Checklists. These are most useful for tasks involving inspection or observation where attention to detail and comprehensive evaluation is required to determine the pass/fail of the installation. The inspection doesn’t need to be completed in a specific order, but it needs to cover all the elements of a successful, effective installation.
A Field Guide Is Not Training
While job aids are often used as part of training, training and job aids fulfill different needs. Training is when workers learn the information for the first time or are adding to their existing knowledge. Job aids are used when workers are trying to apply that knowledge to a given job, remember something they’ve learned, solve a problem, or adapt to a unique situation.
Job aids are used extensively in fields that range from commercial cleaning to health care to fast food. (Ever wonder why that Big Mac you got in Albuquerque looked and tasted the same as the one you got in Akron? Good job aids, that’s why.) Adults are independent, self-directed learners, which makes providing the information they need in an accessible reference like a job aid very effective. Job aid effectiveness has been proven by industries with far more resources than we have available in home performance. One small study looked at the introduction of illustrated job aids in a malaria-testing program in Zambia. Researchers found that practitioners who were given only the instruction packet successfully completed the critical steps 57% of the time. Workers given illustrated job aids successfully completed the critical steps 80% of the time, and workers who received the job aids and a three-hour training successfully completed the steps 92% of the time. Training and job aids together are a winning combination.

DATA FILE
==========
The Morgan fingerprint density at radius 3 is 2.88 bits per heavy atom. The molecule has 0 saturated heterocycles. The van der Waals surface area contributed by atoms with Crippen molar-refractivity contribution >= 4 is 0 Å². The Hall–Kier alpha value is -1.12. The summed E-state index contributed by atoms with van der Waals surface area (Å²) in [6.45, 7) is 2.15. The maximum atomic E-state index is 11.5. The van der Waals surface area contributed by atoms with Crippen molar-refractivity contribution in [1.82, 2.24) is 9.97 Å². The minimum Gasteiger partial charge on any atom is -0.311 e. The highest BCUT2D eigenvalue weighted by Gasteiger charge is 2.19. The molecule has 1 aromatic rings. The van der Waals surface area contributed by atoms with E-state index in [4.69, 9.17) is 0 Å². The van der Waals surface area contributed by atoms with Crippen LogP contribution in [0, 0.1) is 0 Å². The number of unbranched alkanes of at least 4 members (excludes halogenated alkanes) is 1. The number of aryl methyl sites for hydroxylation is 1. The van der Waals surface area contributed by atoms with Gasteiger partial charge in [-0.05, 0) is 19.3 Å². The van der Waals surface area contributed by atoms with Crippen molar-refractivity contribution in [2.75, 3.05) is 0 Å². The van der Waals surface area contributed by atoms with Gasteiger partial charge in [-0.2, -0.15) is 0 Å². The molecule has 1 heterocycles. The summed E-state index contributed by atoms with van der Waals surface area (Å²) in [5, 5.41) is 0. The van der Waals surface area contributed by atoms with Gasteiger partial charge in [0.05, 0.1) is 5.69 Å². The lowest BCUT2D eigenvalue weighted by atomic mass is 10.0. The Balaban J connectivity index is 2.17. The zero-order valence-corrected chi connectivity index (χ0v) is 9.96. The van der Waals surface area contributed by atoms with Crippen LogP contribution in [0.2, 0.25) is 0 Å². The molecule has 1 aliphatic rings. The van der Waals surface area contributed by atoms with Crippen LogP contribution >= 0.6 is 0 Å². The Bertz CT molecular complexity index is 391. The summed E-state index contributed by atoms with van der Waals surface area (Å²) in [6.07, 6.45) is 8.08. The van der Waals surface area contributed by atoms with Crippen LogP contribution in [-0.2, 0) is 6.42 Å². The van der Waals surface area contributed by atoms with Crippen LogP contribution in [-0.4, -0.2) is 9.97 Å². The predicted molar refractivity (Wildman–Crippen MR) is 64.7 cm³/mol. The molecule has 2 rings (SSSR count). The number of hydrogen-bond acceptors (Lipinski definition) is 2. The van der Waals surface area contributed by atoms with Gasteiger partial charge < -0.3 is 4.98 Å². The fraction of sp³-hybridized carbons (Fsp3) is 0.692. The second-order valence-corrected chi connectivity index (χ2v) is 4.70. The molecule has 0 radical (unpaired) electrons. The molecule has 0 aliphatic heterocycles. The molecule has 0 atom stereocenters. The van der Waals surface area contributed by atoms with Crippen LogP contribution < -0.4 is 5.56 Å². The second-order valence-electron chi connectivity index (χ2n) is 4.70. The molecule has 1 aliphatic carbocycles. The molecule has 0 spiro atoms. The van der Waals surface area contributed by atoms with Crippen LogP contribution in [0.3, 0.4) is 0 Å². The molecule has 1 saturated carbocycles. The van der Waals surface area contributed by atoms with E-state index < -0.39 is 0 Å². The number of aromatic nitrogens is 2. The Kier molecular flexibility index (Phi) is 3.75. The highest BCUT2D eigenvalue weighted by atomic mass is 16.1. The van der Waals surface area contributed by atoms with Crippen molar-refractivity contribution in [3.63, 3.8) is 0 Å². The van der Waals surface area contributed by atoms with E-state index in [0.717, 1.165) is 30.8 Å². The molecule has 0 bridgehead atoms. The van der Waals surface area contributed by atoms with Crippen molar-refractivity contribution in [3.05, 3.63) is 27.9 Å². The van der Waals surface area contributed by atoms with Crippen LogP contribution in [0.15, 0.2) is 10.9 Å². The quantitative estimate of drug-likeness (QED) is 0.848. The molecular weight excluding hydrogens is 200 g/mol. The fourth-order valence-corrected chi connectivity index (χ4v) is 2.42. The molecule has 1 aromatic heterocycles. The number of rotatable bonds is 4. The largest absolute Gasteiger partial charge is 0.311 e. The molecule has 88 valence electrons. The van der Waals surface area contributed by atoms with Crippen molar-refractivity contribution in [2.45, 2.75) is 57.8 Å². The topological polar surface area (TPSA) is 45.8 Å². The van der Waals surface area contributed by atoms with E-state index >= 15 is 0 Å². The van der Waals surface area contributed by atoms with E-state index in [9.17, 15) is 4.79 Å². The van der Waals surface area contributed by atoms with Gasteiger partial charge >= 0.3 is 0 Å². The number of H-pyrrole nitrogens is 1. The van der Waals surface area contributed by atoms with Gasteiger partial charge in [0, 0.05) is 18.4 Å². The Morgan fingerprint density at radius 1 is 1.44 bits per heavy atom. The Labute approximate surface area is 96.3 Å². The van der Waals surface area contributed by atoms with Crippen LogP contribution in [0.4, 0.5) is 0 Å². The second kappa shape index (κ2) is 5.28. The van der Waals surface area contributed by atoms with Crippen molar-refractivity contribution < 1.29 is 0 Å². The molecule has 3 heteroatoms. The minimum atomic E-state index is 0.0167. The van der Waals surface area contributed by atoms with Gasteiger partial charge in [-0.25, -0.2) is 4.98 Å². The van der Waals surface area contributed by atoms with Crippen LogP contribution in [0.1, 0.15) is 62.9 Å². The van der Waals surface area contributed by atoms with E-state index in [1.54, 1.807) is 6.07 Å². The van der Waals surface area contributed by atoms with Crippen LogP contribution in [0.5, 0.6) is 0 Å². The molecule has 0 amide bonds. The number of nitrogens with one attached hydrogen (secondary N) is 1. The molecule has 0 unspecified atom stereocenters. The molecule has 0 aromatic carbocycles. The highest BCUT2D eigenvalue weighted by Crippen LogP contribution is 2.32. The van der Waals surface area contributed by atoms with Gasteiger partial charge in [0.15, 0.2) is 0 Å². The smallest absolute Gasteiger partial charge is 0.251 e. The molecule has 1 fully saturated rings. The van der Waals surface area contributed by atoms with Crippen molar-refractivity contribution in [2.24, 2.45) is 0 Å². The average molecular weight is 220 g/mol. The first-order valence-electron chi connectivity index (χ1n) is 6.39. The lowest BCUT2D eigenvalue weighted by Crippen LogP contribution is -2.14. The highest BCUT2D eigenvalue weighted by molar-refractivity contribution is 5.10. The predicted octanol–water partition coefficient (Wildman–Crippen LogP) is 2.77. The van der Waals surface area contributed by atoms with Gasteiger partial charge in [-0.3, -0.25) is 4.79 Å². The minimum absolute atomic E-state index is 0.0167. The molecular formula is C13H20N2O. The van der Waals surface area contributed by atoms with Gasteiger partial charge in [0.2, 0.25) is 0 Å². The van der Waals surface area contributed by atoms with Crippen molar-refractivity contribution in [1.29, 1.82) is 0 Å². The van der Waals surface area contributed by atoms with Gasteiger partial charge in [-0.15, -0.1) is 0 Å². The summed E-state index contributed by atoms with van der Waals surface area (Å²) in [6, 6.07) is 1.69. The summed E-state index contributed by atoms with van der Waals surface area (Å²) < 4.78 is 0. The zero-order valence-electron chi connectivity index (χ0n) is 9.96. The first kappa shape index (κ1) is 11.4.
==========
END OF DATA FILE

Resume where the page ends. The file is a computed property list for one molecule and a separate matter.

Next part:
The benefits of good job aids include
- shorter training time with less retraining;
- better performance than can be achieved with training alone;
- faster achievement of worker competence;
- lower cost of achieving worker competence;
- less waste and fewer errors and omissions;
- increased productivity and efficiency; and
- improved employee satisfaction—everyone likes to get it right the first time.
Of the hundreds of field guides that I’ve reviewed, the best I have seen is the Success with Weatherization Arizona guide developed by the Foundation for Senior Living (FSL) Southwest Building Science Training Center and Advanced Energy in 2012. This set of checklists and step-by-step illustrated installation instructions has borne out the benefits of job aids described above. Since the guide was introduced in 2012 (in conjunction with other program enhancements), program quality assurance professionals have seen average measure installation scores steadily improve. (See Figure 1.)
How Do You Get There?
Establish clarity. This involves identifying your audience, but extends to defining the purpose and objectives of the guide. Picture how the guide will be used and how it should be structured. Determine the goals of the guide and the responsibilities of each team member. Determine how you will evaluate the effectiveness of the guide. The roles of the team members can be broken out into Management; Materials Development, including trainers, contractors, and other subject matter experts (SMEs); and Training/Deployment of the guide.
Put together the right team and give them resources. Adequate resources must include dedicated time to work on the field guide. Asking technical monitors or final inspectors to carve time out of their existing schedules will make for a lackluster guide. Give your team enough time to develop a useful, effective guide. For a list of free resources, see “learn more.”
Stay focused. Focus must be on the end user. Resist including anything that doesn’t support the goals defined under “Establish clarity” above. If it doesn’t directly support achieving those goals, no matter how interesting it is, it doesn’t belong here.